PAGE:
116 3rd St SE
Cedar Rapids, Iowa 52401
DES MOINES — Trump swept Iowa — and many other battleground states — on his way to a victory to become president of the United States. That probability surprised everyone but his supporters.
'You had every force of nature going against him and he did it,' said Tana Goertz, a senior adviser for Trump who lives in West Des Moines. 'I'm so excited and pumped up, I can't put it into words.'
Trump, a New York businessman and reality TV star, was leading former U.S. Secretary of State Clinton significantly in Iowa at press time. With all but six of 1,779 precincts reported at 1 a.m. Wednesday, Trump had 51.3 percent of the vote, compared to Clinton's 41.7 percent. The total 1,549,286 votes cast in the presidential election was on pace to pass 2008 and match 2012, according to the Iowa Secretary of State's Office.
'Can you feel it in the air tonight?' crowed Iowa Republican Party Chairman Jeff Kaufmann. 'Just this huge red wave moving across Iowa.'
Leading up to election night, Trump was ahead of Clinton in Iowa by three points in an average of recent polls, according to RealClear Politics. FiveThirtyEight.com, a site run by political predictor Nate Silver, gave Trump a nearly 70 percent chance of winning Iowa's votes over Clinton.
Democrats usually have robust early-voting efforts, but the number of registered Democrats who voted absentee was down by 4,000 from 2012, Secretary of State Paul Pate said Tuesday night. About 20,000 fewer Independent voters cast absentee ballots, but Republicans were up by 25,000, Pate said.
Another reason Trump won Iowa was unflagging support of prominent Republicans, including Gov. Terry Branstad, U.S. Rep. Steve King and U.S. Sen. Joni Ernst. All three were at Trump's side during a Sunday rally in Sioux City, the candidate's last swing through Iowa before the election.
When an Access Hollywood video aired in early October in which Trump talks about groping women, Ernst tweeted on Oct. 8: 'The comments DJT made are lewd & insulting. There is no excuse, and no room for such reprehensible and objectifying talk about anyone, ever.'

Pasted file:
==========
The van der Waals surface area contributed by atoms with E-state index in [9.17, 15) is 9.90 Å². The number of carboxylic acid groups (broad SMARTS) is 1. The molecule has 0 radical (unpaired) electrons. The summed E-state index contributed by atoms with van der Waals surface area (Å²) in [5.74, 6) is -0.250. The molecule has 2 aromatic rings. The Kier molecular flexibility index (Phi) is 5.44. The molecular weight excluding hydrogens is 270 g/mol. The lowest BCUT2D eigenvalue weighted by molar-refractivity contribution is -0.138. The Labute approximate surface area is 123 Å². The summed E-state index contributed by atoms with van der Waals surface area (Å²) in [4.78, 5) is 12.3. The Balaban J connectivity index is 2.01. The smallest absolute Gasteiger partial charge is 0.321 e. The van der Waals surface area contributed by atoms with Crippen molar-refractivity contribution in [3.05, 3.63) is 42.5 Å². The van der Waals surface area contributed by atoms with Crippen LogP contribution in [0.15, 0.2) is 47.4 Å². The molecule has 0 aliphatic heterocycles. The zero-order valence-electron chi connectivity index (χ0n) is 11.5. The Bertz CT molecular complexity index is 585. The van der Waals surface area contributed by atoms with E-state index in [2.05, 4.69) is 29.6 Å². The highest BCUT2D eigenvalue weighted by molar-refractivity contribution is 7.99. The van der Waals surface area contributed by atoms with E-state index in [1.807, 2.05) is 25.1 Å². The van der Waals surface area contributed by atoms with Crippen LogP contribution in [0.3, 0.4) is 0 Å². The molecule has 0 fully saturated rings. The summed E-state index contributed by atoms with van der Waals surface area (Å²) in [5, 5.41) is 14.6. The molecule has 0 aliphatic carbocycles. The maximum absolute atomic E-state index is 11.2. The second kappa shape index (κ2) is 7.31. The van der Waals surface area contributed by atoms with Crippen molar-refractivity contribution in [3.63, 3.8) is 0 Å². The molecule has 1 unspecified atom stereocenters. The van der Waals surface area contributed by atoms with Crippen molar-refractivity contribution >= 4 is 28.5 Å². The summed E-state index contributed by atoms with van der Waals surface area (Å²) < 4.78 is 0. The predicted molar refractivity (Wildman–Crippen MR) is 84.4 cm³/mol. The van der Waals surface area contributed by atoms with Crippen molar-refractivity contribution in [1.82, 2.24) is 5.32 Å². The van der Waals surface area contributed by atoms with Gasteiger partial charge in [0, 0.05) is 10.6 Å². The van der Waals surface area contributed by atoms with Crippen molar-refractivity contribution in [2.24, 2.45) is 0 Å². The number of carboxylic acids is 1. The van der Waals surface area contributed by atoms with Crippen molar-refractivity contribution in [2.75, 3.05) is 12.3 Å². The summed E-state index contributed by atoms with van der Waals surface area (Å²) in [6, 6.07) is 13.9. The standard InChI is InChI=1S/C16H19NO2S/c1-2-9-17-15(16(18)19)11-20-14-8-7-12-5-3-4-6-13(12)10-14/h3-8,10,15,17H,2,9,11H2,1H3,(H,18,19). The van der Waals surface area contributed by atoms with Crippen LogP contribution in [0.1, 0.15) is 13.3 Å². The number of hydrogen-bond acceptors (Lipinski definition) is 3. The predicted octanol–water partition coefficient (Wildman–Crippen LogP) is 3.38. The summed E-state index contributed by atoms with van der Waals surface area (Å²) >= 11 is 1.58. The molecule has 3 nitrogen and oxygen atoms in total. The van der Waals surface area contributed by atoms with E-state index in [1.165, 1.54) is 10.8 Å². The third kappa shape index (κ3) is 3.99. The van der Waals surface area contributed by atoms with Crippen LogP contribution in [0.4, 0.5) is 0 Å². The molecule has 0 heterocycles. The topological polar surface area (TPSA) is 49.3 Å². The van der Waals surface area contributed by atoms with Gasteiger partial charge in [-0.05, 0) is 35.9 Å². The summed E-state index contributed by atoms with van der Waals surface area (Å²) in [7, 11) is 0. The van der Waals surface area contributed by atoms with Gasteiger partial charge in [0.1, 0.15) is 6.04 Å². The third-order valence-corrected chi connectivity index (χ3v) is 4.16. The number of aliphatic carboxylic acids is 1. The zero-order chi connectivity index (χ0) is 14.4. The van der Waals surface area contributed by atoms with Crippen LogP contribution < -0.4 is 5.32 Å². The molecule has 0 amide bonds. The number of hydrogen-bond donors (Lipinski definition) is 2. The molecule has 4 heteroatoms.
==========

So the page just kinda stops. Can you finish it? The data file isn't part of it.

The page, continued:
But two days later, Erst announced she would stand by him.
Branstad, whose son, Eric, worked for the Trump campaign, was jubilant Tuesday night. 'It's really been rural America and the upper Midwest that has led the way,' Gov. Branstad said at the GOP victory party in Des Moines. 'Not only did Trump win in Iowa, he won in a big way.'
Noah Aron Thalblum, a 19-year-old Kirkwood Community College student, arrived at precinct 15 in Cedar Rapids Tuesday to vote for Trump.
'I don't like Hillary (Clinton),' Thalblum said. 'It's not that I like Trump, but it's the political favors and maneuvering (from Clinton) that makes me uncomfortable. Her attitude encourages corrupt policies.'
Thalblum said he had supported Democrat Bernie Sanders during the Iowa caucuses, but switched parties following the Democratic National Convention.
Brandon Harvey, a 46-year-old programmer from North Liberty, shifted his support to Trump after Wisconsin Gov. Scott Walker dropped out. Harvey, who agrees with Trump's immigration policy, wanted to vote on Election Day.
'I don't believe in early voting. I think it detracts from the importance of voting,' Harvey said.
Iowans who voted for Clinton were shocked by the national results.
'She had a really strong get-out-the-vote effort here,' said Ann Poe, a Democrat on the Cedar Rapids City Council. 'She came here. Her surrogates were here. Bill Clinton was just in Waterloo. I don't think she gave up at all. She loves Iowa.'
But Clinton has never had an easy road in Iowa. Although Iowa went to President Bill Clinton in 1992 and 1996, Hillary Clinton came in third in the 2008 Iowa caucuses behind now-President Barack Obama and John Edwards. She barely squeaked by Sanders in the Feb. 1 caucuses.
Clinton's July 26 nomination at the Democratic National Convention was historic, said Dianne Bystrom, director of Iowa State University's Carrie Chapman Catt Center for Women and Politics. But the significance was overshadowed, to some degree, by the rhetoric about the nastiness of the campaign, Bystrom said.
Trump frequently played up his 'alpha masculinity' with comments about other candidates, such as calling GOP rivals Jeb Bush low energy and Marco Rubio 'Little Marco,' Bystrom said. Trump also criticized Clinton for playing the 'woman card.'
'There was a lot of gender going on in this campaign,' Bystrom said.